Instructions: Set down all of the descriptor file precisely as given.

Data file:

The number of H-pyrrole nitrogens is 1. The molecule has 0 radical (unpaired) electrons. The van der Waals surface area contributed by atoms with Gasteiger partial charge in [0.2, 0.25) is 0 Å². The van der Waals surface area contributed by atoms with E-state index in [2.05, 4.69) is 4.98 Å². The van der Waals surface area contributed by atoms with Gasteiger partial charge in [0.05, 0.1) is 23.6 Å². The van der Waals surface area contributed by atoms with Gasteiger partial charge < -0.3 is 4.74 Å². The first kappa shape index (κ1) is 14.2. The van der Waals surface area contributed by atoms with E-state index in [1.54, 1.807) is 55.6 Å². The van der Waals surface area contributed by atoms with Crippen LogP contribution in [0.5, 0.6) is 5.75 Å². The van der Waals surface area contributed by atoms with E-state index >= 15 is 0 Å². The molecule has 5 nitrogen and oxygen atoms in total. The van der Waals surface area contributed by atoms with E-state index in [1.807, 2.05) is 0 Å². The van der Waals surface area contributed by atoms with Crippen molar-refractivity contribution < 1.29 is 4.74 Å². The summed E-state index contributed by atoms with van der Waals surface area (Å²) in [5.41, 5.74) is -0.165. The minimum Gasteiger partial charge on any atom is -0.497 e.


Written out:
The number of H-pyrrole nitrogens is 1. The molecule has 0 radical (unpaired) electrons. The van der Waals surface area contributed by atoms with Gasteiger partial charge in [0.2, 0.25) is 0 Å². The van der Waals surface area contributed by atoms with E-state index in [2.05, 4.69) is 4.98 Å². The van der Waals surface area contributed by atoms with Gasteiger partial charge in [0.05, 0.1) is 23.6 Å². The van der Waals surface area contributed by atoms with Gasteiger partial charge < -0.3 is 4.74 Å². The first kappa shape index (κ1) is 14.2. The van der Waals surface area contributed by atoms with E-state index in [1.54, 1.807) is 55.6 Å². The van der Waals surface area contributed by atoms with Crippen LogP contribution in [0.5, 0.6) is 5.75 Å². The van der Waals surface area contributed by atoms with E-state index >= 15 is 0 Å². The molecule has 5 nitrogen and oxygen atoms in total. The van der Waals surface area contributed by atoms with E-state index in [1.807, 2.05) is 0 Å². The van der Waals surface area contributed by atoms with Crippen molar-refractivity contribution < 1.29 is 4.74 Å². The summed E-state index contributed by atoms with van der Waals surface area (Å²) in [5.41, 5.74) is -0.165. The minimum Gasteiger partial charge on any atom is -0.497 e.